Your institution's business office does this through HHS's Division of Cost Allocation. Learn more at its Program Support Center.
Seek guidance from your institution's business office.
In most cases, your grant support pays for direct costs plus facilities and administrative costs (previously known as indirect costs) negotiated for your institution. See Make Sure Your Institution Has Negotiated F&A Rates in the Strategy for NIH Funding.
Foreign institutions may use an F&A rate of up to 8 percent of direct costs, excluding equipment. Read more at Facilities and Administrative Costs in our Grants Policy and Management Training for Foreign Investigators.
NIH or NIAID notifies you. Also read Prepare Your Just-In-Time Information and Prepare Your Other Support Submission in the Strategy for NIH Funding.
Negotiate with an NIAID grants management officer or specialist. See NIAID Staff Roles questions and answers, and read Negotiation Determines Your Terms of Award in the Strategy for NIH Funding.
If NIAID approves everything in your application, give us any information we ask for and accept our funding.
Sometimes, a study section changes the scope, Specific Aims, budget, or duration of your award. Work with your grants management specialist and program officer to revise your project or restore the funds, years, or aims in your application.
Keep keep in mind that we try to fund all approved aims, but we might not have leeway to make the changes you need.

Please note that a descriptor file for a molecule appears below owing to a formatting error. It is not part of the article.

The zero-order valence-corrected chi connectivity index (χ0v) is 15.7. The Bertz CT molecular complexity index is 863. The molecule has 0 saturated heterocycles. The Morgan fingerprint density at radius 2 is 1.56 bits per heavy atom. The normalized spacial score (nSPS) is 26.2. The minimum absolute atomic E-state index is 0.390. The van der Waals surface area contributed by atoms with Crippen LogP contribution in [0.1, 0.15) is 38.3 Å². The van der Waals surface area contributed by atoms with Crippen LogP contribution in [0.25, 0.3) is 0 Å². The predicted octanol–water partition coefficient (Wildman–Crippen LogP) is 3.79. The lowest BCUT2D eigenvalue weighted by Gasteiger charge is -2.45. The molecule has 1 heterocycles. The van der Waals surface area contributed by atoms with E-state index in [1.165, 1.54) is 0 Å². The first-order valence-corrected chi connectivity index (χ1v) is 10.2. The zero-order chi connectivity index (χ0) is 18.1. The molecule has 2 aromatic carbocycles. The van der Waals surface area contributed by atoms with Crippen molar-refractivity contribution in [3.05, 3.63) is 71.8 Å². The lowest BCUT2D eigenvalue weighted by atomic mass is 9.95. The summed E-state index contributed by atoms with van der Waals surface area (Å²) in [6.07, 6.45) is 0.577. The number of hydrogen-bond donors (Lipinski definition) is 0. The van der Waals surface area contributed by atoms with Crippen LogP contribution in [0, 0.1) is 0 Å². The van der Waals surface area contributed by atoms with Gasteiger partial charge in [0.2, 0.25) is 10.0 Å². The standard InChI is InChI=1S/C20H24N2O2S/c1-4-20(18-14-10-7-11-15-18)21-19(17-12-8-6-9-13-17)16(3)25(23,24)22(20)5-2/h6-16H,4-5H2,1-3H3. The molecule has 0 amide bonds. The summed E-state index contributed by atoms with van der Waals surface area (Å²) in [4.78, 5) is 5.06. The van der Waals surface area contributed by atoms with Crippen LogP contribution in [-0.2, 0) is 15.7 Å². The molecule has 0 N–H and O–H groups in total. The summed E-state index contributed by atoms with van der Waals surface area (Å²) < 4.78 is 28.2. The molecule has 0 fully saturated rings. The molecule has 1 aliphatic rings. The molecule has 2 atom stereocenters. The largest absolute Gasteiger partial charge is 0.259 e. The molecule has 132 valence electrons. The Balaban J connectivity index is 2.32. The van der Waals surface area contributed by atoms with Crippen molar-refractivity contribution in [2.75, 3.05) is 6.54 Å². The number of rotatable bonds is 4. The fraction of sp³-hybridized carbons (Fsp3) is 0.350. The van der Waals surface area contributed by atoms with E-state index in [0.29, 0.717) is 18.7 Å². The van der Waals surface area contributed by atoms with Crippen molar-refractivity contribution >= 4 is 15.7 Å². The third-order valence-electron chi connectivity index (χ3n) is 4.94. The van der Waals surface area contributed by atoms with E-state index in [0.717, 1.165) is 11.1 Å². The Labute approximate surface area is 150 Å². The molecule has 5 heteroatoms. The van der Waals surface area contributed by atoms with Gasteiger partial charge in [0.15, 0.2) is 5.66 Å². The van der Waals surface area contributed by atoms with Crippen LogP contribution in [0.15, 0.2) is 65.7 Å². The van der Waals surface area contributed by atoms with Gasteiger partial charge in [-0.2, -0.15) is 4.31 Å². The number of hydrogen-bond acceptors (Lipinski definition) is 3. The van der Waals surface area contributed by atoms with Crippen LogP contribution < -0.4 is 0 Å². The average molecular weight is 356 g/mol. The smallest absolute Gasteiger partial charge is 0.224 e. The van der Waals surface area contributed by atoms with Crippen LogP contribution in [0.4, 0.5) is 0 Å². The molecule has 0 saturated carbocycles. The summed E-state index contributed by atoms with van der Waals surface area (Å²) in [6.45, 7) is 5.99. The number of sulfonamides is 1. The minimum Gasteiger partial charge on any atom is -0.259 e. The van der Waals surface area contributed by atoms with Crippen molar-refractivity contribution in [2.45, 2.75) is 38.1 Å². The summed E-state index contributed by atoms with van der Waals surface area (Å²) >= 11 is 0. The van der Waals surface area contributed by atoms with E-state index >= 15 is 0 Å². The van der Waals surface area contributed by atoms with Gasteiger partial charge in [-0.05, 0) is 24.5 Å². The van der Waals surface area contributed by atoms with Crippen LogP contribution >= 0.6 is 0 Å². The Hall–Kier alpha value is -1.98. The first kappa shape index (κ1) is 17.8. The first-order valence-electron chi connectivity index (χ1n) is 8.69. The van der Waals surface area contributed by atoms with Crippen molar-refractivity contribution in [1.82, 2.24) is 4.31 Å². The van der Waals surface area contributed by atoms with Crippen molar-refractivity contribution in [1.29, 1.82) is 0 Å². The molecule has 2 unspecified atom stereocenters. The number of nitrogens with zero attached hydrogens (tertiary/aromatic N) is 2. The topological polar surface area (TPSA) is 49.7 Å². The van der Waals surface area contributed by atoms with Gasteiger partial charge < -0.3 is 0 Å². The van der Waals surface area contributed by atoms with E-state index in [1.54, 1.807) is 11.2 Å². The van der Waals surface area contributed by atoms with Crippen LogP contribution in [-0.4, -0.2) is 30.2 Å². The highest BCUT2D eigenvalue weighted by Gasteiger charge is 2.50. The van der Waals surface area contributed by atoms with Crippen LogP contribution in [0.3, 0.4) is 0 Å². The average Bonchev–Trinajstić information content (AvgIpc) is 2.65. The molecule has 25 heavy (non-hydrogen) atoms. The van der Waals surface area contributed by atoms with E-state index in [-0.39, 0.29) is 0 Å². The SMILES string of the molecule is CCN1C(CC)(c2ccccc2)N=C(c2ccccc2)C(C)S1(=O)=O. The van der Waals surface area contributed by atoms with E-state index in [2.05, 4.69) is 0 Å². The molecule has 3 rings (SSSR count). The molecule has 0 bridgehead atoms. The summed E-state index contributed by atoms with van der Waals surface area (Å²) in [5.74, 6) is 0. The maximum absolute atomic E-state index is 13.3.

For more information, see the Grants Negotiation SOP and Negotiation Determines Your Terms of Award in the Strategy for NIH Funding.
We require reports on your project's scientific progress and financial status as well as any inventions you have produced to maintain your award. For details, read Your Reporting Requirements in the Strategy for NIH Funding.
Go to Understand the Annual Progress Report in the Strategy for NIH Funding. Also see the following pages:
For information on your final progress report, go to File Your Final Reports at Award End in the Strategy for NIH Funding.
Your institution reports this information through the eRA Commons on a Federal Financial Report. Read more at Know When to Submit Financial Reports in the Strategy for NIH Funding.
If your award uses the streamlined noncompeting award process (SNAP), your institution sends one final Federal Financial Report within 90 days after your grant's end date.
For non-SNAP awards—mostly foreign grants, training grants, cooperative agreements, and small business awards—your institution submits this data annually within 90 days of the end of the calendar quarter in which your budget period ends, in addition to a final cumulative report.
Note: these are separate from quarterly reports on financial transactions. Those reports use the same form but go directly to the Department of Health and Human Services—NIH does not collect or review that information.